To see that this won’t always work let’s now look at \(t = 5\). If we plug \(t = 1\) and \(t = 5\) into the volume we can see that again as we go from \(t = 1\) to \(t = 5\) the volume has decreased. Again, however all this says is that the volume HAS decreased somewhere between \(t = 1\) and \(t = 5\). It does NOT say that the volume is decreasing at \(t = 5\). The only way to know what is going on right at \(t = 5\) is to compute \(V'\left( 5 \right)\) and in this case \(V'\left( 5 \right)\) is positive and so the volume is actually increasing at \(t = 5\).

So, be careful. When asked to determine if a function is increasing or decreasing at a point make sure and look at the derivative. It is the only sure way to get the correct answer. We are not looking to determine is the function has increased/decreased by the time we reach a particular point. We are looking to determine if the function is increasing/decreasing at that point in question.

#### Slope of Tangent Line

This is the next major interpretation of the derivative. The slope of the tangent line to \(f\left( x \right)\) at \(x = a\) is \(f'\left( a \right)\). The tangent line then is given by,

\[y = f\left( a \right) + f'\left( a \right)\left( {x - a} \right)\]We first need the derivative of the function and we found that in Example 3 in the last section. The derivative is,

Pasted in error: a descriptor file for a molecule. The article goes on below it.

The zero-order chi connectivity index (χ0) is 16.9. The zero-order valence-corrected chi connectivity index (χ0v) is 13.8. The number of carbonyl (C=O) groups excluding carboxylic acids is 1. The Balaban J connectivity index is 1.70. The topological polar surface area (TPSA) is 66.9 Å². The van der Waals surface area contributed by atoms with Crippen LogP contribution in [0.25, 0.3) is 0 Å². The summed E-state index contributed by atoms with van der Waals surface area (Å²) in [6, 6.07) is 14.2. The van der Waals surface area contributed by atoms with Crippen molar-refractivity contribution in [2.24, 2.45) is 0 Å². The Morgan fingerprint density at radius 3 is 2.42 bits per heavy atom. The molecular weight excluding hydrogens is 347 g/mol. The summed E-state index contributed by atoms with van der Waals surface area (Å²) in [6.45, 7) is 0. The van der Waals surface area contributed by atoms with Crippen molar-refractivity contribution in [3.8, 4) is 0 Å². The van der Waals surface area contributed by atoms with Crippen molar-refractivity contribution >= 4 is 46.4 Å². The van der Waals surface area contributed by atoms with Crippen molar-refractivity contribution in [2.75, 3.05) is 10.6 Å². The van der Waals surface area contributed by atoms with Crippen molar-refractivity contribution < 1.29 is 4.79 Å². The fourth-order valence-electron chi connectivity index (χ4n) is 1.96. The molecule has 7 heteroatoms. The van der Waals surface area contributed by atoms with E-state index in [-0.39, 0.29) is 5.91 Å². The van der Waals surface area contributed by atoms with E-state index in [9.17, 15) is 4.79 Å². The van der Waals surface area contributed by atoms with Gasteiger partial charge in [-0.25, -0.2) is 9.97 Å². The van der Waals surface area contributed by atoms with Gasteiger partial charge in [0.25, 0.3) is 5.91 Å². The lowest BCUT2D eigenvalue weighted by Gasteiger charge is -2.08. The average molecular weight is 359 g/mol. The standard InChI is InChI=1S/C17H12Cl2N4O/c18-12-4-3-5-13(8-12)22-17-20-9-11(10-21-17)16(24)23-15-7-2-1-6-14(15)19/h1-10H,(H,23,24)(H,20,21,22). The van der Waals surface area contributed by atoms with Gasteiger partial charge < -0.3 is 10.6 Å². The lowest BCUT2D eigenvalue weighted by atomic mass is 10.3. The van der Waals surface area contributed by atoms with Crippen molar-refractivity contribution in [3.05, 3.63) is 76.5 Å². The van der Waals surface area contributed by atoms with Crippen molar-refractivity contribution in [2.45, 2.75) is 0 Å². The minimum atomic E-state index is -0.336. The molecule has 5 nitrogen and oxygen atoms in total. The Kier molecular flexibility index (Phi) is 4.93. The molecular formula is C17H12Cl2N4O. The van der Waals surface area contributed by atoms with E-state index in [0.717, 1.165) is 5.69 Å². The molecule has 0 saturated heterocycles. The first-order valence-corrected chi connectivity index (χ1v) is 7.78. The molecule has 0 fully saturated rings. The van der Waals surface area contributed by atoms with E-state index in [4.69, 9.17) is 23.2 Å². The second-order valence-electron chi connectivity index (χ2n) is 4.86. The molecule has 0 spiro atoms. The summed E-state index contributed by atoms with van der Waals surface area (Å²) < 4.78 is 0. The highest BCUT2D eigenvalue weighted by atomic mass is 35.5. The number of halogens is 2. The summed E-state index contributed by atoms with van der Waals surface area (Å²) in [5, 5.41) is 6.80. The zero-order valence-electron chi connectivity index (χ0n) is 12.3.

\[R'\left( z \right) = \frac{5}{{2\sqrt {5z - 8} }}\]Now all that we need is the function value and derivative (for the slope) at \(z = 3\).

\[R\left( 3 \right) = \sqrt 7 \hspace{0.5in}m = R'\left( 3 \right) = \frac{5}{{2\sqrt 7 }}\]The tangent line is then,

\[y = \sqrt 7 + \frac{5}{{2\sqrt 7 }}\left( {z - 3} \right)\]#### Velocity

Recall that this can be thought of as a special case of the rate of change interpretation. If the position of an object is given by \(f\left( t \right)\) after \(t\) units of time the velocity of the object at \(t = a\) is given by \(f'\left( a \right)\).

Answer both of the following about this object.

- Is the object moving to the right or the left at \(t = 10\) hours?
- Does the object ever stop moving?

Once again, we need the derivative and we found that in Example 2 in the last section. The derivative is,

\[g'\left( t \right) = \frac{1}{{{{\left( {t + 1} \right)}^2}}}\]a Is the object moving to the right or the left at \(t = 10\) hours? Show Solution

To determine if the object is moving to the right (velocity is positive) or left (velocity is negative) we need the derivative at \(t = 10\).

\[g'\left( {10} \right) = \frac{1}{{121}}\]So, the velocity at \(t = 10\) is positive and so the object is moving to the right at \(t = 10\).

b Does the object ever stop moving? Show Solution

The object will stop moving if the velocity is ever zero. However, note that the only way a rational expression will ever be zero is if the numerator is zero. Since the numerator of the derivative (and hence the speed) is a constant it can’t be zero.

Therefore, the object will never stop moving.

In fact, we can say a little more here. The object will always be moving to the right since the velocity is always positive.